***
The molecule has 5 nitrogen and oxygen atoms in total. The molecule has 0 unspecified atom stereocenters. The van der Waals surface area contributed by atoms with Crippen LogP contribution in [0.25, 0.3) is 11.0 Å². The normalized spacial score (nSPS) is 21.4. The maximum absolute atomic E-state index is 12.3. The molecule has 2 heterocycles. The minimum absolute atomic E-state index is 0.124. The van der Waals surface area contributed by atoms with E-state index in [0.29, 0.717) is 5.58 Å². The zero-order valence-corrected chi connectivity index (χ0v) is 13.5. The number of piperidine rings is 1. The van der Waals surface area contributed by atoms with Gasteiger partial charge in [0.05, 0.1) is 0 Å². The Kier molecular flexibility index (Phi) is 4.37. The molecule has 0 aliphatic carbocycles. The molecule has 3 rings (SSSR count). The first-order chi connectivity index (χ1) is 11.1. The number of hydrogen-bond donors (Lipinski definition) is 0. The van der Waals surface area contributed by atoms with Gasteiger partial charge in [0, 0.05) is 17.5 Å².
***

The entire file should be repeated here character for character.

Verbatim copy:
The molecule has 5 nitrogen and oxygen atoms in total. The molecule has 0 unspecified atom stereocenters. The van der Waals surface area contributed by atoms with Crippen LogP contribution in [0.25, 0.3) is 11.0 Å². The normalized spacial score (nSPS) is 21.4. The maximum absolute atomic E-state index is 12.3. The molecule has 2 heterocycles. The minimum absolute atomic E-state index is 0.124. The van der Waals surface area contributed by atoms with E-state index in [0.29, 0.717) is 5.58 Å². The zero-order valence-corrected chi connectivity index (χ0v) is 13.5. The number of piperidine rings is 1. The van der Waals surface area contributed by atoms with Gasteiger partial charge in [0.05, 0.1) is 0 Å². The Kier molecular flexibility index (Phi) is 4.37. The molecule has 0 aliphatic carbocycles. The molecule has 3 rings (SSSR count). The first-order chi connectivity index (χ1) is 11.1. The number of hydrogen-bond donors (Lipinski definition) is 0. The van der Waals surface area contributed by atoms with Gasteiger partial charge in [0, 0.05) is 17.5 Å².